The composition of the atmosphere of Uranus and Neptune is identical, but the blue color of the planets has 2 completely different shades. And scientists finally figured out why
The two planets are very similar: in terms of mass, Uranus is about 15 times the mass of the Earth, and Neptune is 17 times – with an almost identical composition of the atmosphere of hydrogen (more than 80% of each), helium and methane. Why are the planets so different in shades of blue, scientists finally found out.
We also wrote that the Gaia telescope showed billions of the brightest stars in our galaxy. But now a new study suggests that the “stagnant, sluggish” atmosphere on Uranus is allowing fog to build up and concentrate on the gas giant, making it a “whiter” bluish-blue than sky-blue Neptune.
The new model, which uses wavelengths from ultraviolet to near infrared, explores several atmospheric layers on each of the planets. The study shows that even more haze is hidden in the inner planetary layers of the atmosphere than expected, and not just icy clouds of methane and hydrogen sulfide.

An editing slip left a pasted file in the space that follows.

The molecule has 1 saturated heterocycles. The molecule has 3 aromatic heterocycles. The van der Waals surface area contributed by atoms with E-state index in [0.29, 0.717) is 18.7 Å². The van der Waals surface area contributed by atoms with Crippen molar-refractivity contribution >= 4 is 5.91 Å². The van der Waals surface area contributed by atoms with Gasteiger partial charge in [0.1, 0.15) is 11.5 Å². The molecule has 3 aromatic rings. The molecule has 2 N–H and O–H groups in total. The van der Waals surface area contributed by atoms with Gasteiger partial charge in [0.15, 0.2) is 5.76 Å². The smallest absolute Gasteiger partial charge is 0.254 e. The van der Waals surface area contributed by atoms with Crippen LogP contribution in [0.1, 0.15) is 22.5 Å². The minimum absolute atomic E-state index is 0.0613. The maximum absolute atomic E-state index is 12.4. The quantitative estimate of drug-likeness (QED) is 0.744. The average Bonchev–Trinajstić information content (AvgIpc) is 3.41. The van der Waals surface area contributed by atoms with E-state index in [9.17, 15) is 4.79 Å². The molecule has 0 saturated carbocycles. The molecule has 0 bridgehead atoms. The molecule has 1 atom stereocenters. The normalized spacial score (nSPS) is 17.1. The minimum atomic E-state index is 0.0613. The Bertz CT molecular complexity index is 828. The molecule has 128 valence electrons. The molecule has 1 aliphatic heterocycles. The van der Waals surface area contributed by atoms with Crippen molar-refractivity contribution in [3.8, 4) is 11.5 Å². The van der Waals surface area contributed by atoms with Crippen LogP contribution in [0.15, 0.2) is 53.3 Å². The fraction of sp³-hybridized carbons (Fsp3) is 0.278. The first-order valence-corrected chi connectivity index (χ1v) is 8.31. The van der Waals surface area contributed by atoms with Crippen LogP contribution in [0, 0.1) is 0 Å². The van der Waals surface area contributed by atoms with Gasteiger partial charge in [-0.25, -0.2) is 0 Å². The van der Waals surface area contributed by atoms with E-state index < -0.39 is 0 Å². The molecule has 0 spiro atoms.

For the first time, the study considered wavelengths from ultraviolet to near infrared rather than concentrating on a few light wavelengths, the authors say. Scientists have previously speculated that Neptune’s methane is what makes this planet so blue, as the gas absorbs a lot of red light and reflects bluer colors.
But scientists struggled to explain what was happening on Uranus, given that it has even more methane (2.3% of the mass of the atmosphere compared to 1.9% on Neptune). Uranus has its own stormy “temperament”: in 2014, for example, there was an impressive sight when the storms on the planet were quite active.
The reasons for this color gap are still poorly understood, but the researchers say that it is the middle layer of each planet that seems to be most responsible for the different shades.